That’s why some people when they’ve criticised ‘well why do the 10 year projections?’ It’s exactly for this reason, to make sure in the long term you have a sustainable approach to the Budget, to the revenue challenge we currently have.

GILBERT: So do you say to people who argue it’s contradictory for Labor on the one hand to be talking about equity, in terms of the consumption tax, and arguing that flat out you’re not going to touch that, yet you are willing to hit the less well off when it comes to the tobacco tax? Is it a revenue measure or is it a health measure?

BURKE: Let’s make no mistake here, lower income people are more likely to smoke and are more likely to die. Both are true. This is a measure where we’ve been upfront about putting it at a level that means, yep, economically you get diminishing revenue. Why? Because you end up with fewer people smoking. Significantly, you get fewer people taking up smoking. That makes a difference in budgetary terms, you can’t deny that, at both ends. It makes a difference immediately in revenue, it also makes a difference in long term expenditure for health.

GILBERT: Ok, in terms of the superannuation plans for those higher income earners, to make it a more equitable system, there’s talk of an increase on the tax paid by people when they put money in to super. Reports today in the Australian that a super plan could hit 9.5 million savers, essentially it will have an unintended impact right across the spectrum. Is this something that Labor’s considered?

BURKE: Well what’s in the paper today is a different proposal to what we’ve put forward; quite a different proposal. We’ve brought the tax concession on contributions down from $300,000 to $250,000 in terms of how much you’re earning when you start…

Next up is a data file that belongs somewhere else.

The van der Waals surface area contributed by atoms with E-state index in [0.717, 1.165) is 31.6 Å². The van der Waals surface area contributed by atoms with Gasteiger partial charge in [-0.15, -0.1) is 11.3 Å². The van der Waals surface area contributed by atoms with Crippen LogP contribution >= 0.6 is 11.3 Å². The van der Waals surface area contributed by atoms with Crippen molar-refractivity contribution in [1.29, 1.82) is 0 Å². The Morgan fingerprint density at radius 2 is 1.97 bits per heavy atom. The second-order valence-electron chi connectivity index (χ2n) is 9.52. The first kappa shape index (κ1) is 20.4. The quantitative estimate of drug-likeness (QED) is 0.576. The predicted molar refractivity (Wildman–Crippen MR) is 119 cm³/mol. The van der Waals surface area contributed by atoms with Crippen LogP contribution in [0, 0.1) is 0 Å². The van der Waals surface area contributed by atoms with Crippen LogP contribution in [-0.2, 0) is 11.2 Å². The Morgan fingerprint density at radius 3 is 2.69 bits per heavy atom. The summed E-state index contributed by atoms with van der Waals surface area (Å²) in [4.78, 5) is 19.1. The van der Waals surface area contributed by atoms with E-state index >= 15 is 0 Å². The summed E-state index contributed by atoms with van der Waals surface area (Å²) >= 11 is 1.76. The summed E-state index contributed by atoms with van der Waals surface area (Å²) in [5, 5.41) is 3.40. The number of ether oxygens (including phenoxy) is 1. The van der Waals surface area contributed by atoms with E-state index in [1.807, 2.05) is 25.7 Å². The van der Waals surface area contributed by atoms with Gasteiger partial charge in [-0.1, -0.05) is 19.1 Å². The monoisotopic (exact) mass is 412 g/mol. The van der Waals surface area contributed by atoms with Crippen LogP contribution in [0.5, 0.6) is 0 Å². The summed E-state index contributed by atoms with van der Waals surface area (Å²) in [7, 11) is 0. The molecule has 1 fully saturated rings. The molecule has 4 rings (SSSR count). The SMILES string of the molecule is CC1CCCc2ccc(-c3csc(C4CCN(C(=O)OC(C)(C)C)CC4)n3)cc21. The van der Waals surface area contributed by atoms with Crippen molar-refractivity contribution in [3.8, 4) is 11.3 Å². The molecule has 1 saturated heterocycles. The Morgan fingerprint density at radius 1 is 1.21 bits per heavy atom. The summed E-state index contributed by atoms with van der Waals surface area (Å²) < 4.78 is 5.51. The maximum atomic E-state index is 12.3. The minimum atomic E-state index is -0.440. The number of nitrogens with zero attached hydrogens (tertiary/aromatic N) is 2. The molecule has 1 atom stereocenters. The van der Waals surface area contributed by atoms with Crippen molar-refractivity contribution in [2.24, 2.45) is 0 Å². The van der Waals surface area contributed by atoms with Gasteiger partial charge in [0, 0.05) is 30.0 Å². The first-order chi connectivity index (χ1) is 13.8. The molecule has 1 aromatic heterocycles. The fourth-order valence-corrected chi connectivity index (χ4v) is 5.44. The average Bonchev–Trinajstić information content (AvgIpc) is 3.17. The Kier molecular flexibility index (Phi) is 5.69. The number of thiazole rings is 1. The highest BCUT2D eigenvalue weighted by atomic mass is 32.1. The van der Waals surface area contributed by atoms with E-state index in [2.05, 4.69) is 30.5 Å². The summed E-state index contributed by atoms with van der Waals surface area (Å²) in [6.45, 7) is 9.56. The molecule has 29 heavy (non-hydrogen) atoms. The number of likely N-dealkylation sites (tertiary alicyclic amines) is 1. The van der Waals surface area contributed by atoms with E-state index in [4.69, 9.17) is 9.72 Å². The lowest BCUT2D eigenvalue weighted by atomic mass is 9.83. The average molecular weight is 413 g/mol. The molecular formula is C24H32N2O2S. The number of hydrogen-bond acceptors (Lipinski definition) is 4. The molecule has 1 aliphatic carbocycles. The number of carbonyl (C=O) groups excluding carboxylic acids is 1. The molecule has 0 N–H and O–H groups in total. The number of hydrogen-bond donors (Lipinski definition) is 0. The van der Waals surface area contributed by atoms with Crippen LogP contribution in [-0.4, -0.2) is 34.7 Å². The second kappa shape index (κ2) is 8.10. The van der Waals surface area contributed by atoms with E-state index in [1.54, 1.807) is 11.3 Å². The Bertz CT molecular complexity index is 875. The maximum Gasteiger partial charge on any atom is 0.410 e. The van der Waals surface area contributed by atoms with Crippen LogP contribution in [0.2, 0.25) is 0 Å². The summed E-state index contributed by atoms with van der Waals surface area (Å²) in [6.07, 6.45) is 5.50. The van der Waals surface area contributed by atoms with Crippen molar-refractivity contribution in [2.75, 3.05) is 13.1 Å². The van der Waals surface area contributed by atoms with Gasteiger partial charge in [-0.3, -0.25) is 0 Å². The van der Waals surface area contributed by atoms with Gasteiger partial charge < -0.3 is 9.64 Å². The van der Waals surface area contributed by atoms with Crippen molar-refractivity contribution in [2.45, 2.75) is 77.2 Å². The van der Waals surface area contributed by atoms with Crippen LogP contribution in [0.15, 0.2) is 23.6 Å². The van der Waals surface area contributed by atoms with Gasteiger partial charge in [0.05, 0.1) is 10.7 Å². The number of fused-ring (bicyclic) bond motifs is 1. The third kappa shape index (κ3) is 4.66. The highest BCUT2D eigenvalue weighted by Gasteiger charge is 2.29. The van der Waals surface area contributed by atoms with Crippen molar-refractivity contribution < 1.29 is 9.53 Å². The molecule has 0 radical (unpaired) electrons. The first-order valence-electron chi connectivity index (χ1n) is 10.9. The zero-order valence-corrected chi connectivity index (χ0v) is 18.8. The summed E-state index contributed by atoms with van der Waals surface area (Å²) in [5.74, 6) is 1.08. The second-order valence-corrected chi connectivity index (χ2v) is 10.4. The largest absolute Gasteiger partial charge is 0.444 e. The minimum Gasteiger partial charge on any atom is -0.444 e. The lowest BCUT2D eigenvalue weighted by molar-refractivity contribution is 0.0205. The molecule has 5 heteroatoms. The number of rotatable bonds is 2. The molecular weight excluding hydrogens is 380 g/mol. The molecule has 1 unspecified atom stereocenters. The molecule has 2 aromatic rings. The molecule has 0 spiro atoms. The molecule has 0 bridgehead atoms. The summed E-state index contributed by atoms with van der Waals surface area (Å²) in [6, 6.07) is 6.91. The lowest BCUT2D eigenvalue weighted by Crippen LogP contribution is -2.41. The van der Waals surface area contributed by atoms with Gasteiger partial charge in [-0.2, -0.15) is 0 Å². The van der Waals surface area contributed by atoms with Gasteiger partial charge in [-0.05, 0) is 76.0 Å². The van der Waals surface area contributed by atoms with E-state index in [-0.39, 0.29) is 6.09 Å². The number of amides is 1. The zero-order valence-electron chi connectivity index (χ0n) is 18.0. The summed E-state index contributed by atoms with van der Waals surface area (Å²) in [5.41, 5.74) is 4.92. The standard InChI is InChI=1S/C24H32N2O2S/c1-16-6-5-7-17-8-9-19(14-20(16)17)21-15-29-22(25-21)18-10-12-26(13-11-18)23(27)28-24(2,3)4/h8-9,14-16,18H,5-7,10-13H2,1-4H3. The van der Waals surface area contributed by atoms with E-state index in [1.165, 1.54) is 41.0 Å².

GILBERT: Pay the 30 per cent?

BURKE: Yes when that kicks in. But what you’ve got the Government now considering is something that goes completely across the board. Now we’ve spent most of this term arguing the Government’s doing something different to what they said before the election. Now what they’re talking about is something completely different to what they’ve said the entire term they stood for.

Ever since we started talking about superannuation tax concessions, they launched an attack on Labor saying it’s something they would never look at, something they would never do. Now, not only are they breaking their word to the Australian people on what they said before the election, they’re doing a complete backflip on what’s been a pretty vicious attack on Labor in the Parliament and outside the Parliament until now.